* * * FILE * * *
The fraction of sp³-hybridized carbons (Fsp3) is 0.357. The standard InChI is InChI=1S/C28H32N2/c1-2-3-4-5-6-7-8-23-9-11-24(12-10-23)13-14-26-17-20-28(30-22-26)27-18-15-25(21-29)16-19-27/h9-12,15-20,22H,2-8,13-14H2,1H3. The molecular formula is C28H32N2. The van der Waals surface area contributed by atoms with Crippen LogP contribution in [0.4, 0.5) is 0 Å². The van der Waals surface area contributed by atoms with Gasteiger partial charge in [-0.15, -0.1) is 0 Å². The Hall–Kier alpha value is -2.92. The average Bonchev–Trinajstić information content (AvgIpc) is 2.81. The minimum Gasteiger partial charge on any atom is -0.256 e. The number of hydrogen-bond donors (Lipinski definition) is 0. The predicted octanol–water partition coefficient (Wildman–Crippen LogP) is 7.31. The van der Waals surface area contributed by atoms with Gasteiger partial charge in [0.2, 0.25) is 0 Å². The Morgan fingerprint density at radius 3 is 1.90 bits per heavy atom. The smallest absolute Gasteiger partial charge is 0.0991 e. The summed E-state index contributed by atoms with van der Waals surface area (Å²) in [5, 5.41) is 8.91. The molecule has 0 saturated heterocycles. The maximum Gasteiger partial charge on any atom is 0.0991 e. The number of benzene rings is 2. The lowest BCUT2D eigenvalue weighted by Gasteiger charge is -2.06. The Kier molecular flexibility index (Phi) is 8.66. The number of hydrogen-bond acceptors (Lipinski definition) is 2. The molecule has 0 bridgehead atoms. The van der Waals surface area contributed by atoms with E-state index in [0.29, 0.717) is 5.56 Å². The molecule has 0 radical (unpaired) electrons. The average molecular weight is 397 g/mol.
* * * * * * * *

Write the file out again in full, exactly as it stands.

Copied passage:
The fraction of sp³-hybridized carbons (Fsp3) is 0.357. The standard InChI is InChI=1S/C28H32N2/c1-2-3-4-5-6-7-8-23-9-11-24(12-10-23)13-14-26-17-20-28(30-22-26)27-18-15-25(21-29)16-19-27/h9-12,15-20,22H,2-8,13-14H2,1H3. The molecular formula is C28H32N2. The van der Waals surface area contributed by atoms with Crippen LogP contribution in [0.4, 0.5) is 0 Å². The van der Waals surface area contributed by atoms with Gasteiger partial charge in [-0.15, -0.1) is 0 Å². The Hall–Kier alpha value is -2.92. The average Bonchev–Trinajstić information content (AvgIpc) is 2.81. The minimum Gasteiger partial charge on any atom is -0.256 e. The number of hydrogen-bond donors (Lipinski definition) is 0. The predicted octanol–water partition coefficient (Wildman–Crippen LogP) is 7.31. The van der Waals surface area contributed by atoms with Gasteiger partial charge in [0.2, 0.25) is 0 Å². The Morgan fingerprint density at radius 3 is 1.90 bits per heavy atom. The smallest absolute Gasteiger partial charge is 0.0991 e. The summed E-state index contributed by atoms with van der Waals surface area (Å²) in [5, 5.41) is 8.91. The molecule has 0 saturated heterocycles. The maximum Gasteiger partial charge on any atom is 0.0991 e. The number of benzene rings is 2. The lowest BCUT2D eigenvalue weighted by Gasteiger charge is -2.06. The Kier molecular flexibility index (Phi) is 8.66. The number of hydrogen-bond acceptors (Lipinski definition) is 2. The molecule has 0 bridgehead atoms. The van der Waals surface area contributed by atoms with E-state index in [0.29, 0.717) is 5.56 Å². The molecule has 0 radical (unpaired) electrons. The average molecular weight is 397 g/mol.